Credit Suisse has struggled for years, plagued by scandal after scandal. It was damaged by massive trading losses after the implosion of Archegos Capital, and by links to the collapsed finance firm Greensill Capital. Once a dominant name in global finance, the bank’s stature has plunged with its market share. Its shares hit a record high of US$74 each in New York in 2007. The stock closed at US$2.16 Wednesday.

The key question for regulators and investors is whether the failures of the two U.S. banks stemmed from idiosyncratic factors, such as poor risk management decisions, or whether they auger deeper problems in the financial system.

With everyone on edge, one saving grace is that global banking watchdogs have forced systemically important banks to beef up their capital reserves – that is, cash and other liquid securities that serve as buffers when things go bad. Canada’s banking watchdog, the Office of the Superintendent of Financial Institutions, has been at the forefront of this effort, and Canada’s banks are praised globally for their stability and risk management.

But those buffers could now be tested.

“We don’t know yet whether the consequences of easy money and regulatory changes will cascade throughout the US regional banking sector ... with more seizures and shutdowns coming,” BlackRock chief executive Larry Fink wrote Wednesday in his annual public letter. He described Silicon Valley Bank’s collapse as the “price we’re paying for decades of easy money.”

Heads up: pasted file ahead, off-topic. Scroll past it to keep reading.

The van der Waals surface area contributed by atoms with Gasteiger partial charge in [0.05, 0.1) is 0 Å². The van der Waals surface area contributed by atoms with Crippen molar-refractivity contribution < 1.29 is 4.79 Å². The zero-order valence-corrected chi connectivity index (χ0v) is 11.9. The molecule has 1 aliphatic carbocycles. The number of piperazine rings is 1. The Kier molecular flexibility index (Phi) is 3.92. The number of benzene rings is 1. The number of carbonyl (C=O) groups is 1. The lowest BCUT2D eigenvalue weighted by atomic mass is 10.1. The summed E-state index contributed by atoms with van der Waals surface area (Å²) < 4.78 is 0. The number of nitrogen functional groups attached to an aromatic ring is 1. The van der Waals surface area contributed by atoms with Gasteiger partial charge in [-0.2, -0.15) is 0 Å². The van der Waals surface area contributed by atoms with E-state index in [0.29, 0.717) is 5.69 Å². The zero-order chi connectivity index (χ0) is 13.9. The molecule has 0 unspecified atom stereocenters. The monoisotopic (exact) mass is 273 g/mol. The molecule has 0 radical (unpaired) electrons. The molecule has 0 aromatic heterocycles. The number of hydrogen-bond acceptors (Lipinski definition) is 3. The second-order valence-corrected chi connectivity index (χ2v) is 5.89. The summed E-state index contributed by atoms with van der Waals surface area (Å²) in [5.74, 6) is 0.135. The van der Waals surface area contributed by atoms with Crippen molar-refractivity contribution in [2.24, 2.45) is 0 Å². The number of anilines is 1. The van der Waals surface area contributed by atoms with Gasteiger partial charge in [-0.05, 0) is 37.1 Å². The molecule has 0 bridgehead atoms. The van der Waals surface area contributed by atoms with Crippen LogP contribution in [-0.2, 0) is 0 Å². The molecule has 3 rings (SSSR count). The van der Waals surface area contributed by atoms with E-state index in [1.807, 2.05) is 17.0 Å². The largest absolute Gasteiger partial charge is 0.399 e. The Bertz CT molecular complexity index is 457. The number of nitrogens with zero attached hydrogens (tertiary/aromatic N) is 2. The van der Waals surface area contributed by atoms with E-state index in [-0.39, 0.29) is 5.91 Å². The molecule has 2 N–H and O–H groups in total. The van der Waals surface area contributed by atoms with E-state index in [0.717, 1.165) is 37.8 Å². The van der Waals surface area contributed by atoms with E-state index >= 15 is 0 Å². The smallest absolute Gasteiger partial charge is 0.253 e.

The rapid rise in interest rates has cratered bond prices, leaving large unrealized losses on the balance sheets of many financial institutions. This proved to be a landmine for Silicon Valley Bank, which was forced to sell a portion of its bond portfolio at a loss, sparking a bank run. The U.S. Federal Reserve announced a $25-billion liquidity facility on Sunday, giving regional banks the ability to swap their illiquid assets for cash in the event of bank runs.

In its funding announcement late Wednesday, Credit Suisse hoped to differentiate itself from Silicon Valley Bank by noting that its bond portfolio is “fully hedged for moves in interest rates.” In other words, if anything has to be sold, Credit Suisse should not incur losses.

Concerns about a broader financial crisis have quickly changed market expectations for future interest rate hikes. A week ago, markets were pricing in another percentage point of rate hikes from the U.S. Federal Reserve in the coming months, and no rate cuts until 2024. On Wednesday, markets were pricing in only a 50-per-cent chance the Fed would raise rates again at its next meeting, on March 22, and a high probability that it would start cutting rates this summer.

Banking sector woes have made bond prices swing at their fastest rate in decades. The yield on two-year U.S. Treasuries has fallen 120 basis points in the past five trading days.

Stock markets fell sharply Wednesday morning, although they recovered some ground through the trading day. The S&P 500 ended down 0.7 per cent, while the TSX Index dropped 1.6 per cent, dragged down by plummeting oil prices. The EURO STOXX 50, an index of large European companies, fell 3.46 per cent.